While 2020 is the year that will be remembered for the COVID-19 pandemic, there is something else that is worth remembering it for – the year people started taking accessibility to heart. We are excited to recap some of the exciting developments we saw in 2020 as the community continued to work together, apart.
Accessibility Standards Canada
Accessibility Standards Canada, an organization created under the new Accessible Canada Act (2019), led by a Board of Directors – the majority of whom are persons with disabilities – recently announced plans to make buildings in Canada more accessible to all as one of its six pillars. In addition to launching a grants and contributions program in 2020, Accessibility Standards Canada is collaborating with the National Research Council of Canada to explore how how to support the development of standards and codes to increase meaningful accessibility of this country’s buildings. These new standards will inform accessibility requirements for buildings in Canada and have the potential to be used as models for other jurisdictions as well.
“The promise to improve building accessibility for all Canadians is something that is a long time in coming,” said Brad McCannell, RHF Vice President of Access and Inclusion who also sits on the Standards board. “We are starting to see a real culture shift,” he added.
Keeping Everybody Informed
The commitment to better meet accessibility needs was evident during the COVID-19 pandemic as governments and businesses increasingly saw the need to use the services of sign language interpreters during media events and daily public health briefings. American Sign Language (ASL) interpreters showed their adaptability and creativity during these times, especially as many different and previously little-known scientific terms were used. One of those words is “coronavirus.” Another is “ageusia” which is complete or partial loss of the sense of taste, a common side effect from COVID-19.
Interpreters met up online to discuss the best way to express these words so everybody was on the same page. They then used various approaches, including paraphrasing and spelling to ensure Canada’s Deaf and hard-of-hearing community was kept informed of pandemic-related news.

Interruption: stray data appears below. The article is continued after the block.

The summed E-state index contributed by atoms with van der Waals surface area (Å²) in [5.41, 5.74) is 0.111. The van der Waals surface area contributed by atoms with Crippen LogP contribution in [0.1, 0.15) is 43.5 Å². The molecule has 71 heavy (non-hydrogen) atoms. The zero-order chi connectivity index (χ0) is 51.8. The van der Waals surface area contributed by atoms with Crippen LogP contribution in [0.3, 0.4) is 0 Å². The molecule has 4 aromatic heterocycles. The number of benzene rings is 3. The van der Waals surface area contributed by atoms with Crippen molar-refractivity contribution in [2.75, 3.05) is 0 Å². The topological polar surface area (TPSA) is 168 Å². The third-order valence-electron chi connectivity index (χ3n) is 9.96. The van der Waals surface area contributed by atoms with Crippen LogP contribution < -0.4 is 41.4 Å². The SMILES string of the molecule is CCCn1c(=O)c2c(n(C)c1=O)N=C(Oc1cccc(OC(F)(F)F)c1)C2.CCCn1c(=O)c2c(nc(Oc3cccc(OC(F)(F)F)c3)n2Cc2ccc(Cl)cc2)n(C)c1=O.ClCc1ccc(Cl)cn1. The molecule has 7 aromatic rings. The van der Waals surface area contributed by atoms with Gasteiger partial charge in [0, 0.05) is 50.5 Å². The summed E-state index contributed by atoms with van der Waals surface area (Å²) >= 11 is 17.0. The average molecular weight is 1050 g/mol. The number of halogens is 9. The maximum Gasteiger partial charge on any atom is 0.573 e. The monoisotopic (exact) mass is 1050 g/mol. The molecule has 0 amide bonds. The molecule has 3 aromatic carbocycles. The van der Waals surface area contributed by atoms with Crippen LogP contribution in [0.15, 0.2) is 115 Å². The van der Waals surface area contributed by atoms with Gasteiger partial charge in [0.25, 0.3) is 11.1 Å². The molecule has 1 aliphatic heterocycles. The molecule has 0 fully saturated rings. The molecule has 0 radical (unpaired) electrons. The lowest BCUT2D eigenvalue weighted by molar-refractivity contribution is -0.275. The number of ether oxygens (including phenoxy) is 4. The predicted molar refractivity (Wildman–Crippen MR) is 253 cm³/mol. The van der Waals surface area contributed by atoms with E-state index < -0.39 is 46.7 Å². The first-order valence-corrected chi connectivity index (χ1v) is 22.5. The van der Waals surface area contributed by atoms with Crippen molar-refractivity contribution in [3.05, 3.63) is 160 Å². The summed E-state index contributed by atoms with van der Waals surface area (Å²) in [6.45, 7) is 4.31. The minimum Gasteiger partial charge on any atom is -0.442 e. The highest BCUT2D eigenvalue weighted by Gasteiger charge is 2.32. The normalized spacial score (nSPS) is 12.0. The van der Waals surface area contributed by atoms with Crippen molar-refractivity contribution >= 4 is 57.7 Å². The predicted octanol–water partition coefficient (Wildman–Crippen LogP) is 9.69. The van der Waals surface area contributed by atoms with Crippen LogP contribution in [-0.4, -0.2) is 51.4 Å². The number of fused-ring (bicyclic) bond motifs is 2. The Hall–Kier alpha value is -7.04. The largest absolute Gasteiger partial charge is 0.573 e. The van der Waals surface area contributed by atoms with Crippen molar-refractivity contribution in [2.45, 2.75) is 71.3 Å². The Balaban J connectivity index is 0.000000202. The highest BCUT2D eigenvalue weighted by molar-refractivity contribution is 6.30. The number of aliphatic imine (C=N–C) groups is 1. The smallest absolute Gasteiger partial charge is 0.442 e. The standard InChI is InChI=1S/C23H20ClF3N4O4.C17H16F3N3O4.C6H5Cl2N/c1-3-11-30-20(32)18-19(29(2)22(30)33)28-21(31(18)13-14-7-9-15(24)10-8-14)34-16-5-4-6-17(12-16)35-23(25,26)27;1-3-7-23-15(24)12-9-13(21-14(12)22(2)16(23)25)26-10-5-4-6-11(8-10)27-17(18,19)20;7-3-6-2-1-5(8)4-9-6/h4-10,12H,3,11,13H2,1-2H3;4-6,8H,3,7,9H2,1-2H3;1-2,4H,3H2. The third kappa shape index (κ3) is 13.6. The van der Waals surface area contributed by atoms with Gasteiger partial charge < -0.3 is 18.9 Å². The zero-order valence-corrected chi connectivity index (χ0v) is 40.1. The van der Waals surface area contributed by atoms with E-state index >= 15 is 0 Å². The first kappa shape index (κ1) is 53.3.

The exposure of ASL has led to a keen interest in learning ASL, as many schools reported a steep increase in enrollment in online ASL classes.
The Norm: Working from Home
Employers, schools, and communities quickly and successfully adapted to remote work and online learning and gathering. According to Statistics Canada, 40 per cent of Canadians found themselves working remotely as pandemic lockdowns took place. While the pandemic shook up traditional workplace structures, it has broadened employers’ views of workplace accommodations which has resulted in the potential to improve employment opportunities for persons with disabilities. This new way of working has provided a great opportunity to see what’s possible as we move forward into 2021, and how this flexibility benefits everyone.
More Accessible Buildings
Rick Hansen Foundation Accessibility Certification™ (RHFAC) had significant accomplishments this past year. The City of Vaughan pivoted their announcement of their RHFAC Gold sites from a live event to a livestream including a message from Rick Hansen during National AccessAbility Week. Vaughan’s growing list of Gold-rated buildings include Vaughan City Hall, Civic Centre Resource Library, North Thornhill Community Centre/Pleasant Ridge Library complex, and two of the City’s fire stations.
With a score of 96% on their RHFAC rating scorecard, Wavefront Centre for Communication Accessibility’s Gold rating means the Vancouver-based office is now the highest rated building in the RHFAC program to date, setting the Canadian benchmark for meaningful accessibility in the built environment.
Ottawa’s Carleton University adopted RHFAC to fully commit to an accessible campus. Carleton has a long history in accessibility. Its Rideau River campus was completed in 1960 with walkways beneath the buildings for easy access. The University’s Paul Menton Centre for Students with Disabilities (PMC) celebrates its 30th year providing academic accommodations and support services to students with disabilities.
A Piece of Canada’s History on Display
To mark the 35th anniversary of the start of the Man In Motion World Tour, Rick Hansen donated his entire Tour collection to the Canadian Museum of History in Gatineau, Quebec. This exciting collection includes 1,700 artifacts along with thousands of behind-the-scenes videos, photographs, and documents. The collection reflects Rick’s unparalleled achievement and his activism for greater access and inclusion for people with disabilities and the exhibition promises to bring more awareness to the achievements of people with disabilities.
A Positive Light
While 2020 certainly brought a fair share of challenge and change, it is important to also celebrate the achievements. We are incredibly proud to be a part of the accessibility movement and helping to create a world for everyone, everywhere.